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Pallet Ritz

By Jaydawnlove · Aug 9, 2014 · Updated Aug 9, 2014 · ·
  1. Jaydawnlove
    Pallet Ritz.jpg So, I work at a school co-teaching 3 and 4 year old special needs children mixed in with general ed. Summer started and I was completely bored. I have had chickens before(every Easter) but never for long term. I convinced my husband I needed a project for the summer and he agreed to 5 chickens... I started collecting pallets off Craigslist for the wood and doing research on coop needs as well as chicken breeds. You can never learn to much. :)

    I quickly learned pallets are not easy to break apart and borrowed a chop saw from my wonderful neighbor to finish cutting the pallets apart. We collected two types of pallets. Your typical 4 feeters built with 2x4's and 1x4's. And then I scored some awesome 8 feeters covered in partical boards from a cabnet installation company.

    We ended up using one of the 8 footers that was broken to a 6 1/2 foot section for our base. A friend of mine was getting new windows installed on her house and saved me 4 sashes to use on my coop. How sweet of her!

    My husband and I started building the walls and added the roof framing with pieces of 2x4's from the pallets. The walls were framed from the smaller pallets wood and the roof was 8 foot 2x4's from the larger pallets.

    The only thing I had to purchase at this point was screws. We ended up needing3 lbs of the Deckmate star head screws. We also ended up purchasing 100'x4' of hardware cloth that was 1/2 inch squares online and 2 gallons of paint. Oh and one 4x4 cut into 4's for the legs.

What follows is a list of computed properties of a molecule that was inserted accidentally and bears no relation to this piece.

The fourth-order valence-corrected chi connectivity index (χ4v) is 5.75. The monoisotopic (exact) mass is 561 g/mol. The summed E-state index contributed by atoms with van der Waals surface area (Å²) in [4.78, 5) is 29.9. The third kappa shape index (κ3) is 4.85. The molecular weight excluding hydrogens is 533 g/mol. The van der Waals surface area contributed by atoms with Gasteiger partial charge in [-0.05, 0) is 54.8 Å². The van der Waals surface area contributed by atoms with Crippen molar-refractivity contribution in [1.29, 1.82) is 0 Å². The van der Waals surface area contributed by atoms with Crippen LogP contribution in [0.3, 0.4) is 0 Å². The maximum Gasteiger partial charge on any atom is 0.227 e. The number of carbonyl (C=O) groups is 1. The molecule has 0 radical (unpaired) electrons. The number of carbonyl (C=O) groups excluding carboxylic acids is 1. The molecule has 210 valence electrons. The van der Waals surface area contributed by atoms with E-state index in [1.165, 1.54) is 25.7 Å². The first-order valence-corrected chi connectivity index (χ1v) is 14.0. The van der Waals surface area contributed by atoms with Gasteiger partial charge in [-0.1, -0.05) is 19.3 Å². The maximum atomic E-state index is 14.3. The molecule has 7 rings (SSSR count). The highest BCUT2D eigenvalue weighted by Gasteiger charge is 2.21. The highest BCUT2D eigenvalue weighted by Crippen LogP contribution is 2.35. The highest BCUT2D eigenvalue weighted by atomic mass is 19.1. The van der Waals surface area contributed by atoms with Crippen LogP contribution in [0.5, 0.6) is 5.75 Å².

I sized in the 4 windows and trimmed them out in the 1x4's. Then I used the 1x4's for siding and making the nest boxes. I removed the side windows and installed hardware cloth for ventilation in the summer. I can slide the windows back in place in the winter for warmth. The side windows were also made into the doors so I have access to either side easily.
    I then made a 8x8 run for the chicks. We are on 11 acres but the neighbors a few farms over let their German Shepard run anywhere and he already killed 2 of our cats. Besides we have coyotes and other random predators near by so better safe than sorry.

    Painting and finishing touches were last with two roosting bars and we're doing the sand method of keeping the coop clean. Oh the pop door is an old doggy door I repurposed.





    I believe we ended up spending about $200 on screws, hardware cloth, paint, staples, and saws all blades. Not to bad for a 6'x3' coop with a 8'x8' run. All the wood was free thanks to pallets. It took me a week to break apart pallets and another week to build the coop and run. You could save time but spend more money. Oh, by the way, I've never built anything before that wasn't a kit. I just kind of winged it and it worked. No plans used. I just browsed through tons of coop pictures and picked and chose what I liked. What a great summer project this was!

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  1. Mountain Peeps
  2. Jaydawnlove
    Lol, the only one to wear shoes around here is my hubby. My neighbor ended up stepping on a nail with boots on during our coop construction. Went right through his foot. It was awesome. Hurt him like hell though. I think since we're barefoot we pay closer attention to where we step. My dream as a kid was to be barefoot pregnant in the kitchen surrounded by kids. I'm easy going like that. My neighbor calls me hillbilly and I love it. Lol sorry to make your heart pound.
  3. jtbass2756
    Girl, one of the first pictures above gave me a cold sweat thinking what was to come.. I know some people are barefoot people..LOL...but really....pulling nails with your toes so close! I'm laughing now but I guess my mom hounded me all my life about wearing good shoes (which I know nails go thru) around building and nail stuff... Here I thought I'd be able to go on to bed in a few minutes....but...now I've got to get my heart back under control! You know how mothers are...LOLOL

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